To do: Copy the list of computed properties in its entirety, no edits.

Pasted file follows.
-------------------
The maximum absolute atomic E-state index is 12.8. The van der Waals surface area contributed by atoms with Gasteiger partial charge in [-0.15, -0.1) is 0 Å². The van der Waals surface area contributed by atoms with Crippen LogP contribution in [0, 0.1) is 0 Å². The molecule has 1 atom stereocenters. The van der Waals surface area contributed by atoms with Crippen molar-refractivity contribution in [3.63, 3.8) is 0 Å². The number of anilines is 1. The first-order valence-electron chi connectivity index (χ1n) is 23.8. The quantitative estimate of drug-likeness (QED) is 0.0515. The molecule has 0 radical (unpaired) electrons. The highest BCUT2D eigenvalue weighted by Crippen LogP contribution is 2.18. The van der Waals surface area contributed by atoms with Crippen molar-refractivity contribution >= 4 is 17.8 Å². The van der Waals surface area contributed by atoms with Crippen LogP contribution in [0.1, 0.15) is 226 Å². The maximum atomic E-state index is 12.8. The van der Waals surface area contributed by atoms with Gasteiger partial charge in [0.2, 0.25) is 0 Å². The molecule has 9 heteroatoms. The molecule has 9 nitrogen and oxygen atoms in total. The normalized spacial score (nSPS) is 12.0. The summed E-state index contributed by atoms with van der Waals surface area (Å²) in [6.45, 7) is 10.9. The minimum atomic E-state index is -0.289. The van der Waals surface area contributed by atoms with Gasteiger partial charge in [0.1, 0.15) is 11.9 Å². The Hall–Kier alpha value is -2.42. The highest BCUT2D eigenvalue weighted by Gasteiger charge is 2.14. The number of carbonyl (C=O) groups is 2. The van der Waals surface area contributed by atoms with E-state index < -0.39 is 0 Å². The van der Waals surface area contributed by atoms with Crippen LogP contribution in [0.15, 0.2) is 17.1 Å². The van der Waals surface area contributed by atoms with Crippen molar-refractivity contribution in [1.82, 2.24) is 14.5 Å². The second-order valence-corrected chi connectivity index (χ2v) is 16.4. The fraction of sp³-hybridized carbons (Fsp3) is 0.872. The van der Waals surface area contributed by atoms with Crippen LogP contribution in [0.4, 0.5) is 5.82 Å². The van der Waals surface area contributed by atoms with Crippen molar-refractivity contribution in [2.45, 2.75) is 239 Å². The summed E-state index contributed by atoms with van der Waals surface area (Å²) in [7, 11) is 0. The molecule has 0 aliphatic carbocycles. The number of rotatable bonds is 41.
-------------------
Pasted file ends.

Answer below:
The maximum absolute atomic E-state index is 12.8. The van der Waals surface area contributed by atoms with Gasteiger partial charge in [-0.15, -0.1) is 0 Å². The van der Waals surface area contributed by atoms with Crippen LogP contribution in [0, 0.1) is 0 Å². The molecule has 1 atom stereocenters. The van der Waals surface area contributed by atoms with Crippen molar-refractivity contribution in [3.63, 3.8) is 0 Å². The number of anilines is 1. The first-order valence-electron chi connectivity index (χ1n) is 23.8. The quantitative estimate of drug-likeness (QED) is 0.0515. The molecule has 0 radical (unpaired) electrons. The highest BCUT2D eigenvalue weighted by Crippen LogP contribution is 2.18. The van der Waals surface area contributed by atoms with Crippen molar-refractivity contribution >= 4 is 17.8 Å². The van der Waals surface area contributed by atoms with Crippen LogP contribution in [0.1, 0.15) is 226 Å². The maximum atomic E-state index is 12.8. The van der Waals surface area contributed by atoms with Gasteiger partial charge in [0.2, 0.25) is 0 Å². The molecule has 9 heteroatoms. The molecule has 9 nitrogen and oxygen atoms in total. The normalized spacial score (nSPS) is 12.0. The summed E-state index contributed by atoms with van der Waals surface area (Å²) in [6.45, 7) is 10.9. The minimum atomic E-state index is -0.289. The van der Waals surface area contributed by atoms with Gasteiger partial charge in [0.1, 0.15) is 11.9 Å². The Hall–Kier alpha value is -2.42. The highest BCUT2D eigenvalue weighted by Gasteiger charge is 2.14. The number of carbonyl (C=O) groups is 2. The van der Waals surface area contributed by atoms with E-state index < -0.39 is 0 Å². The van der Waals surface area contributed by atoms with Crippen LogP contribution in [0.15, 0.2) is 17.1 Å². The van der Waals surface area contributed by atoms with Crippen molar-refractivity contribution in [1.82, 2.24) is 14.5 Å². The second-order valence-corrected chi connectivity index (χ2v) is 16.4. The fraction of sp³-hybridized carbons (Fsp3) is 0.872. The van der Waals surface area contributed by atoms with Crippen LogP contribution in [0.4, 0.5) is 5.82 Å². The van der Waals surface area contributed by atoms with Crippen molar-refractivity contribution in [2.45, 2.75) is 239 Å². The summed E-state index contributed by atoms with van der Waals surface area (Å²) in [7, 11) is 0. The molecule has 0 aliphatic carbocycles. The number of rotatable bonds is 41.